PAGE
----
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Weekly Broker: Bullish sentiment buoys tanker prices

Tanker S&P deals continue to accrue at a very solid pace and prices are heading north.

Allied Shipbroking’s indicative tanker values show that the average price for a five-year-old VLCC increased by 2.9% in the past month while similarly aged aframaxes have appreciated by 2.8%.

“This year’s tanker S&P activity keeps edging higher compared to the same period in 2018. Year to date we have seen some 143 ships, ranging from MRs to VLs, changing hands, an increase of around 21% compared to the same period last year,” commented Ilias Lalaounis, an S&P broker with Intermodal.

Lalaounis stated in Intermodal’s latest weekly report that bullish buyers will remain active in the coming weeks and months.

“Overall sentiment remains bullish for the rest of the year, both in terms of freights as well as asset values. On the chartering side we see owners having high ideas for long term period charters and on the S&P front we see most ships being sold at a premium over last done,” Lalaounis noted.

“Regarding aframax and VLCCs, what depicts the bullish sentiment in today’s S&P market is the lack of 10-year-old or younger quality tonnage available for sale with several buyers waiting to compete over the next candidate,” Lalaounis added.

Financially troubled Brightoil Petroleum announced this week that another three vessels in its fleet have been sold by courts, including two VLCCs, Brightoil Grace and Brightoil Gravity, and an aframax tanker called Brightoil Lion.

Allied Shipbroking, Lorentzen & Stemoco and Advanced Shipping & Trading all reported the sale of the 2009-built 52,000 dwt MR tanker Kastav. Croatian owner Uljanik Plovidba sold the vessel to Turkish interests for $15.1m.

Advanced Shipping & Trading and Lorentzen & Stemoco both listed the sale of the 2007-built 105,000 dwt aframax Sakura Princess. The Japanese-built tanker was sold to Petrovietnam Transportation Corporation (PV Trans) by Greek owner Tsakos Energy Navigation for a price of $23m.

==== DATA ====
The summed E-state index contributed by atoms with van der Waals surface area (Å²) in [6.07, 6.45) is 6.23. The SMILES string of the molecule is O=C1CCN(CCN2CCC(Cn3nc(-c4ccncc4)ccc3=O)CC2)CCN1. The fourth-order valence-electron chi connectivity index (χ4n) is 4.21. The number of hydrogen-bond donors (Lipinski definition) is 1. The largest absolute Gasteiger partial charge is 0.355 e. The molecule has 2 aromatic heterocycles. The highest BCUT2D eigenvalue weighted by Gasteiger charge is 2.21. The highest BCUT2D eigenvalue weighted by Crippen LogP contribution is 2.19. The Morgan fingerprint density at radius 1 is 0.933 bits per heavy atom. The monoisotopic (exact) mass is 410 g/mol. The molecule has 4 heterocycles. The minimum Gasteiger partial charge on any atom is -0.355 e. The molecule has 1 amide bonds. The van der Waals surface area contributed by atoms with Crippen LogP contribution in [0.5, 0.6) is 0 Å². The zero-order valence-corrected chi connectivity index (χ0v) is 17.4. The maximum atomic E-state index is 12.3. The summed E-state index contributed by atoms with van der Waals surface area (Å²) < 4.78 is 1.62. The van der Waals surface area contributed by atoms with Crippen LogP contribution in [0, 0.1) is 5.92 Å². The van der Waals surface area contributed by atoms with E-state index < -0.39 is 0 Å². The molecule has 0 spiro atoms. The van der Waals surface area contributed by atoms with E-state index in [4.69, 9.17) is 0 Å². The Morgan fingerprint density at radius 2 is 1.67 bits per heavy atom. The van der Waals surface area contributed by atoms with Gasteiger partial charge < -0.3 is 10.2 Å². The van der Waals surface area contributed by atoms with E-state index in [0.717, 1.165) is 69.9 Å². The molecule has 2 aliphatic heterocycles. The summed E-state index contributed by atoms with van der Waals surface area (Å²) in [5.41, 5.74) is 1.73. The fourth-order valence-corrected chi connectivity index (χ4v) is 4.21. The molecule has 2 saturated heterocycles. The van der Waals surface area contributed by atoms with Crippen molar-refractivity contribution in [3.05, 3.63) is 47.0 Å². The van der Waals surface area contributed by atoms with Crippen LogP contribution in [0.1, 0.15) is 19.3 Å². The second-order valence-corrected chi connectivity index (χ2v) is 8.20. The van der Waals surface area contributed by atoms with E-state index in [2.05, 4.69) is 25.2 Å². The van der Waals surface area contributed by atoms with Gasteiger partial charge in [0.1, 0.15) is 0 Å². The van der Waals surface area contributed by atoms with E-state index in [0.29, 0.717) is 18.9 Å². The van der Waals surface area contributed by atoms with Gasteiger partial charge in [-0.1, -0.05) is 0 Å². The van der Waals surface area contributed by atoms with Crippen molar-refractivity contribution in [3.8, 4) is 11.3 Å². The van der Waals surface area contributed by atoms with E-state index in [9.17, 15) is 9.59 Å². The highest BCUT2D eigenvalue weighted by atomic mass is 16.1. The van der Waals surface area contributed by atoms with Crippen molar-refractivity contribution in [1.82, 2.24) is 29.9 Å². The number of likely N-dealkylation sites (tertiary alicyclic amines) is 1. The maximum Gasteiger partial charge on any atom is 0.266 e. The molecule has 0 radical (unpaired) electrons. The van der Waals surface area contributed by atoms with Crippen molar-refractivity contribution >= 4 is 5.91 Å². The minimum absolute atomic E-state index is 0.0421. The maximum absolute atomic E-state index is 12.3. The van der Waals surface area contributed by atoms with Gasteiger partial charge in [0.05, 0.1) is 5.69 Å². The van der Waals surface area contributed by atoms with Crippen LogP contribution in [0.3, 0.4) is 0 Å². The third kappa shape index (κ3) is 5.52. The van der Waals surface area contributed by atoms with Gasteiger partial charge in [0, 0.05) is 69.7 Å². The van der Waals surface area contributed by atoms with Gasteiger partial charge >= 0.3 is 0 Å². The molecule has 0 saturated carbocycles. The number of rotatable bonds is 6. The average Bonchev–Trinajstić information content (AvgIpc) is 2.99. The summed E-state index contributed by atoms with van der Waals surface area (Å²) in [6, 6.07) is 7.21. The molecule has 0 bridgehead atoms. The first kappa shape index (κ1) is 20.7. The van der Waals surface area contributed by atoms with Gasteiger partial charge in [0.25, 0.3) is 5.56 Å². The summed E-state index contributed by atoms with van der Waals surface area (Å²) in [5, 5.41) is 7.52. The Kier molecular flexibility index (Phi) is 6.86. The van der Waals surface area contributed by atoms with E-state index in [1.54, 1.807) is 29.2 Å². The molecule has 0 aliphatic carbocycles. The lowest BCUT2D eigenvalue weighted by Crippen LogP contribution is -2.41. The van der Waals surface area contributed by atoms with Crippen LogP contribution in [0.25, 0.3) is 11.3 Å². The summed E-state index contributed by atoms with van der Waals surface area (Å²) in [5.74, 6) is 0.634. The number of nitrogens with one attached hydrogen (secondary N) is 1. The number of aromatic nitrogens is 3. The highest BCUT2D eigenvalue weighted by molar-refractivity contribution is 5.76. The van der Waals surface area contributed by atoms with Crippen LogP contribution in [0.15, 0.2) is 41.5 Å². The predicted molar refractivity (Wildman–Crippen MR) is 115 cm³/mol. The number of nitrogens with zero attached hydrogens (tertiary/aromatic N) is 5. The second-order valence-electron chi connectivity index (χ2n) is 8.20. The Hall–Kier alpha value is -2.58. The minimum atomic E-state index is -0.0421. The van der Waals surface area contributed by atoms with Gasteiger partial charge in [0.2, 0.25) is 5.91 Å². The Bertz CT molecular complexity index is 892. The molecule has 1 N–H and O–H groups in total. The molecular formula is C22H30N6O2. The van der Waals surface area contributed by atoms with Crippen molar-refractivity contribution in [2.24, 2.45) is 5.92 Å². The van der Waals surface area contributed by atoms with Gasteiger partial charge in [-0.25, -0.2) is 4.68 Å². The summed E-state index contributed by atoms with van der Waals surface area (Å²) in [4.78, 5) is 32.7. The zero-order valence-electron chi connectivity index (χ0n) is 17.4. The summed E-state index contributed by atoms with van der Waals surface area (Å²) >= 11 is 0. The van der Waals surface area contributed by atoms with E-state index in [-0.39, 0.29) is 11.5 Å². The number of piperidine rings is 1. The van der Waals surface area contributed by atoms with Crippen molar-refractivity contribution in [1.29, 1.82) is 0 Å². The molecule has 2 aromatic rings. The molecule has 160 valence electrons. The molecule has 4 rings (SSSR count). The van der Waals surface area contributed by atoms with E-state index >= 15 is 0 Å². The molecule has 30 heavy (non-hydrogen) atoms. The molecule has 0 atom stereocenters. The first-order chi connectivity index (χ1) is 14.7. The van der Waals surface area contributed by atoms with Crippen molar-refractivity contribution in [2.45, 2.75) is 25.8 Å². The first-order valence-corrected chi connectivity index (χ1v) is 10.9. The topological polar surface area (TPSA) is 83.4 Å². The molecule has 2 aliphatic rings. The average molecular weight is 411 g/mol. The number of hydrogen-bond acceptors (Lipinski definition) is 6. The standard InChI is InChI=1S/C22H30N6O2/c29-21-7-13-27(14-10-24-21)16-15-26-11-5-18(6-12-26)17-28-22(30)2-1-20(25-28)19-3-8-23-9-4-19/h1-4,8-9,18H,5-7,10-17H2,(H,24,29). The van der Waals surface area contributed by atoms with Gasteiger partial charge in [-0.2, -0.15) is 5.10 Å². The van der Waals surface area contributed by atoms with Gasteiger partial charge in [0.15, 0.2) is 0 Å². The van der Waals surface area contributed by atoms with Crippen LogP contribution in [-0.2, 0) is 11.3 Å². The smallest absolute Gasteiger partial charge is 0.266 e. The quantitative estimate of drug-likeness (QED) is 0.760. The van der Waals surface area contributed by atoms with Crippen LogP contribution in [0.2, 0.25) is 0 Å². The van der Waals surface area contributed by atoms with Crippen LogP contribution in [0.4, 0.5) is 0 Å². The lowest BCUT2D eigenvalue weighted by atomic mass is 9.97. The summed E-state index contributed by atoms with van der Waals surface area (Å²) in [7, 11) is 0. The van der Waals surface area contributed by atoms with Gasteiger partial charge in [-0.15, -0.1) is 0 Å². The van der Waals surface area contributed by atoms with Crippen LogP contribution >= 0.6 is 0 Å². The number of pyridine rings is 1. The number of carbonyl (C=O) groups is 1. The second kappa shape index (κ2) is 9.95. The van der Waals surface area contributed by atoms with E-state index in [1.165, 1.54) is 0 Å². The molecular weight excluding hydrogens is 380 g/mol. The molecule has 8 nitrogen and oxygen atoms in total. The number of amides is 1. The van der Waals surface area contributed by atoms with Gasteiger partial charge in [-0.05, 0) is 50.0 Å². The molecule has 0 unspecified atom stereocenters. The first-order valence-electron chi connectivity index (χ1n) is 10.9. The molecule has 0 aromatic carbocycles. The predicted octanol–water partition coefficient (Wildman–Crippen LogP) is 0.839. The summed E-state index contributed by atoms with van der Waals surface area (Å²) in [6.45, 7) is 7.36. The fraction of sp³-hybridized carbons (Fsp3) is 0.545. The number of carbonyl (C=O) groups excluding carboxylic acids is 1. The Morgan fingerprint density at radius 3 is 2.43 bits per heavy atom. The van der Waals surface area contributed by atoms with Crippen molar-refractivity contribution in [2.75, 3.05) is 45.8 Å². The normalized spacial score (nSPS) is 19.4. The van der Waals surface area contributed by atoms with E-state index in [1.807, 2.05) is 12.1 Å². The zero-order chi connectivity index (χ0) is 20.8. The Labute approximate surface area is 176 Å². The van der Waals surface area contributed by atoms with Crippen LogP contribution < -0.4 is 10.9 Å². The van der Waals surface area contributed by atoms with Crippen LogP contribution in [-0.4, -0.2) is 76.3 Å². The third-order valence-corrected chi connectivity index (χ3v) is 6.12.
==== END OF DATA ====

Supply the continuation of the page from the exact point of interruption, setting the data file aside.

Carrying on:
According to Intermodal, the capesize market remained positive last week with support coming again mainly from healthy demand in the west Australia/China route. The Atlantic panamax market witnessed softening sentiment despite a busy start to the week in South America, while despite holidays in the Pacific region, rates held overall well, with minerals trading providing most of the cargo volumes that supported rates and even saw premiums noted in some cases.

In the meantime, the markets for the smaller sizes were split. Handysize rates were positive overall, with small premiums over last done levels reported out of both basins. On the other hand supramxes came under pressure as the market started to see less activity.

“On the dry bulk side, the overall market took a huge step back in terms of volume of transactions. Notwithstanding this, given the general turbulent scene in this year so far, this can hardly be seen as a surprise. All-in-all, given that we are seemingly being set on a more stable trajectory for the time being, we can expect things to gear up again over the coming weeks,” Allied Shipbroking said.

Multiple shipbroking houses reported that Dutch owner Triton Navigation sold its 2009-built 55,000 dwt supramax bulker Lake Dynasty to Lebanese buyers for around $13.3m. Allied Shipbroking and Lorentzen & Stemoco identified the buyer as Samin Shipping, a Syrian shipping company which has shifted management of its whole fleet to Beirut.

More than eight shipbroking houses listed the sale of the 2010-built 93,000 dwt post-panamax bulker Royal Maybach. Splash identified German owner Oldendorff as the buyer. The Chinese-built vessel fetched a price of $13.8m.

Intermodal reported a resale of two 99,990 dwt newbuild post-panamax bulkers at Tsuneishi Zhoushan shipyard. The two vessels, AGTR Ambition and AGTR Blossom, were originally ordered by Singapore-based Safargo Shipping, a shipping unit of Chinese grain trader Shandong Bohi Industry Group, have been sold to Japanese buyers for $34m.

In the containership sale and purchase market, Braemar ACM Shipbroking reported that an Asian liner company purchased three 2014 Chinese-built 4,800 teu wide-beam sister-ships from German owner Hammonia Reederei, in a financier driven sale for $80m en bloc. In March, Ernst Russ and Peter Döhle sold Hammonia Reederei to Norwegian investment fund Ness Risan and Partners.

UK owner Borealis is said to have acquired the 2012 Chinese-built 4,250 teu panamax Balthasar Schulte from Thomas Schulte for $10.9m with a charter to Maersk Line attached.

Additionally in the larger size segment, Norwegy-based SinOceanic has disposed of its 2006-built 8,500 teu unit Parsifal to Danaos for $25m.

Jason Jiang

Jason is one of the most prolific writers on the diverse China shipping & logistics industry and his access to the major maritime players with business in China has proved an invaluable source of exclusives. Having been working at Asia Shipping Media since inception, Jason is the chief correspondent of Splash and associate editor of Maritime CEO magazine. Previously he had written for a host of titles including Supply Chain Asia, Cargo Facts and Air Cargo Week.
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